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Old 10-01-2010, 08:13 AM  
JCJ
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Webster, New York
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Photography questions

The forecasted water spouts got me thinking about long range photography again.. I live on the lake and often see the large ore ships, and other interesting things but they are usually a mile or two away and way out of range of my outdated 5 megapixel Nikon.

So what kind of entry level setup would you recommend?
I would prefer digital but certainly wouldn't rule out 35mm.

I'm guessing a tri-pod, telephoto lens and camera, anything else?
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Old 10-02-2010, 07:15 AM  
rub a dub dub
 
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between your ears talking to ya, Georgia
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I rencently went back home to Chile, SA and bought me a great low budget camera. Canon T1i brand new from store then went on ebay and bought bag tripod telephoto wide angle batteries remote macro setup 16Gb, 8GB, & 4GB class 6 cards etc. In all I've prolly only spent $1200 or less. $700 for camera, 15.1MP full 1080P HD video and full manual operation setting as well as about 6 or 7 auto settings.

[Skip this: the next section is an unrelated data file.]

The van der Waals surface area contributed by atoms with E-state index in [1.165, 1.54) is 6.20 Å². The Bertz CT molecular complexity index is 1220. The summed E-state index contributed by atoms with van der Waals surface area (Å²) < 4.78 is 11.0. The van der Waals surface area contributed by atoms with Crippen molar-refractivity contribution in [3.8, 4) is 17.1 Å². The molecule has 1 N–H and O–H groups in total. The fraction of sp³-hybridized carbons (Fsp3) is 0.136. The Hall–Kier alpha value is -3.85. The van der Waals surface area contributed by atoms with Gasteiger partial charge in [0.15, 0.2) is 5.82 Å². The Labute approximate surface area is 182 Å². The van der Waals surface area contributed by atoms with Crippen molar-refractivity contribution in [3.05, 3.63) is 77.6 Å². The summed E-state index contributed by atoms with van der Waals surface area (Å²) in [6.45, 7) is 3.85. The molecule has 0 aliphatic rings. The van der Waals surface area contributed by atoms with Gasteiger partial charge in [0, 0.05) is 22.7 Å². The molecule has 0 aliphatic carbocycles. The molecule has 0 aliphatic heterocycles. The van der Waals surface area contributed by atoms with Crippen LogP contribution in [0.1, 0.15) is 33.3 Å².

Here's some pix from the trip so you can get an idea of quality. I am still relatively new to photography and this is my 1st SLR after getting bored with two point n shoot cameras. I know it can be better but my ignorance to settings may have retarded some pix. It's alot to learn but I have be having a blast learning how to use it. Even considering taking a college class for photography.















$1200 may seem alot but when you start researching better bodies and lenses you realize quickly $1200 aint much at all. And like I said, there's a lot to learn but if you're into it, it's a lot of fun learning!
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Old 10-03-2010, 06:43 AM  
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The t1i t2i and Nikon d3000 and d5000 are all great starter camers. Olympus makes a few decent start up cameras in the DSLR game. But for the options and price I went witht he Nikon d5000. I got mine at best buy with a 18-55mm and a 55-200 mm zoom lens. I have taken some amazing pics with this set up.